According to the founder, there is not any certified honey dealer in the country. This is because there is not enough awareness among masses about the ways in which adulterated honey can be produced. Moreover due to a lack of regulations, there are many types of honey circulating in the market. “For example when you subject honey to heat which helps in retaining its liquid part, it loses many of its health properties. Many big names in the market are doing it with impunity” says Ayma. She believes that in order for pure authentic honey like hers to gain prominence in the market, there should be some certifications involved. The founders are currently in talks with Intertek Pakistan to get their product certified. “Honey is a difficult commodity. Certification is the only way to prove that what we are saying is true.” said Ayma.

Challenges and Future

The biggest threat for any agribusiness these days is climate change. “We are facing climate change and its repercussions just like everybody else.” says Ayma. Like this year the company had expected to produce 15,000 kgs of honey but they only managed to get 600 kgs due to a drought in the area. There are many such obstacles which are common for all honey producers in the country.  “Another challenge for me as a woman entrepreneur is that there is not enough acceptance for women in agribusiness.” says Ayma. “In Pakistan women going into business fields is rare but going into agribusiness is even more rare.” she added. 

Among other challenges pertaining to her gender is her exclusion from farm lands. She cannot visit the lands like her brother can due to sociocultural barriers that she has to accept in order to survive. The startup is not seeking any immediate investments. “If I am looking for investments that would only be in the form of including someone with experience.” said Ayma while talking about how her company aims to dominate the honey market through its certification edge over others. Tamman Farms also aims to expand in other markets. “We are thinking of eventually going into quinoa seeds, livestock and wheat business.” she added.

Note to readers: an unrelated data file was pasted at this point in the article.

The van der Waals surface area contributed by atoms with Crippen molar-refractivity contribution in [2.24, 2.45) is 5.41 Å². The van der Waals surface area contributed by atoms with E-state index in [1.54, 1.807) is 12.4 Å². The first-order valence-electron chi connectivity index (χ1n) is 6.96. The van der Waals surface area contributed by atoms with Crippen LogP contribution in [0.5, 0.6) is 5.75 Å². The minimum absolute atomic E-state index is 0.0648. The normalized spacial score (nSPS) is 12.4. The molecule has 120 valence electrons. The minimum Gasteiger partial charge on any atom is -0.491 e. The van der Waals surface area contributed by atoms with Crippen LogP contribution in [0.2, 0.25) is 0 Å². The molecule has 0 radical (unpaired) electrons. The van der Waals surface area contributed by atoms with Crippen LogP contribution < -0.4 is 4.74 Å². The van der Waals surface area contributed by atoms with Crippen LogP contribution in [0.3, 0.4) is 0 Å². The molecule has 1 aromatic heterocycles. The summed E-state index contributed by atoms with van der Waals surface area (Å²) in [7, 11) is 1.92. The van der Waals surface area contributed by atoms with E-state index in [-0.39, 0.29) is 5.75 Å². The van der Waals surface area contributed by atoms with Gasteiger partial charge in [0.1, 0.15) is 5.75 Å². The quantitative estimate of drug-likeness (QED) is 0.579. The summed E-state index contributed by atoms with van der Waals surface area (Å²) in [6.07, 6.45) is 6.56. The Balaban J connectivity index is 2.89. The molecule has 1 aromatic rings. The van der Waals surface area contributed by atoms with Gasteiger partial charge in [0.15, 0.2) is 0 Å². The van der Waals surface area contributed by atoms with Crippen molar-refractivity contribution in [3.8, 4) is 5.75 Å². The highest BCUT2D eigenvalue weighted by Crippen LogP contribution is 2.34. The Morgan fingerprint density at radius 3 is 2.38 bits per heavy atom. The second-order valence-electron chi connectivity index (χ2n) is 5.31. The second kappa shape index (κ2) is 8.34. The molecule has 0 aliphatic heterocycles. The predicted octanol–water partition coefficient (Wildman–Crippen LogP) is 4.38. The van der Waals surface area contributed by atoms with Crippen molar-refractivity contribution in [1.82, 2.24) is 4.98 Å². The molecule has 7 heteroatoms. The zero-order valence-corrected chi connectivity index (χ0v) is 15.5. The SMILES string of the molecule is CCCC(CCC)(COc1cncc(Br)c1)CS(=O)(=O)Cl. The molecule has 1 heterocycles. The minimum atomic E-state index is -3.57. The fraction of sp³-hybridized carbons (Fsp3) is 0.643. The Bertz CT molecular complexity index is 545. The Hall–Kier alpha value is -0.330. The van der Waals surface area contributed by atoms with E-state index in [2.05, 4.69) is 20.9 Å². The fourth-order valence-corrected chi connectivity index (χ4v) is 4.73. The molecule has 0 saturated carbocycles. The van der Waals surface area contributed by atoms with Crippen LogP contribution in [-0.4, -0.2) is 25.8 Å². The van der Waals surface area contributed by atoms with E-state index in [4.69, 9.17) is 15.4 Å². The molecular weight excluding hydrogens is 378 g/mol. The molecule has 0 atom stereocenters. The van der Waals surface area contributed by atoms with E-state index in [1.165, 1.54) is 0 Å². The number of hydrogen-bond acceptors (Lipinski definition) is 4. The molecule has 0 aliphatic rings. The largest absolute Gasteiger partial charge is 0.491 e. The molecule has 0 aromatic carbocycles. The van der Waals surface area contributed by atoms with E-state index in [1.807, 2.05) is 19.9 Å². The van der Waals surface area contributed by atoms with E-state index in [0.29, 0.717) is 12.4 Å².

Ayma got an opportunity to compete and be selected in the top 32 Women Entrepreneurs of the US Embassy funded and TiE Islamabad managed Accelerator Program for Women Entrepreneurs. She said that the whole APWE journey was extremely beneficial for her and her company and she got great feedback from mentors as well as an opportunity to improve her business model and presentation skills through the pitching workshops.

We believe that businesses such as Tamman Farms will effectively cater to the new age consumer who are more discerning and socially conscious. Pure Quality honey is a need of the times and the demand is set to grow exponentially. So potentially a very sweet future ahead for Tamman Farms depending on their strategy and marketing.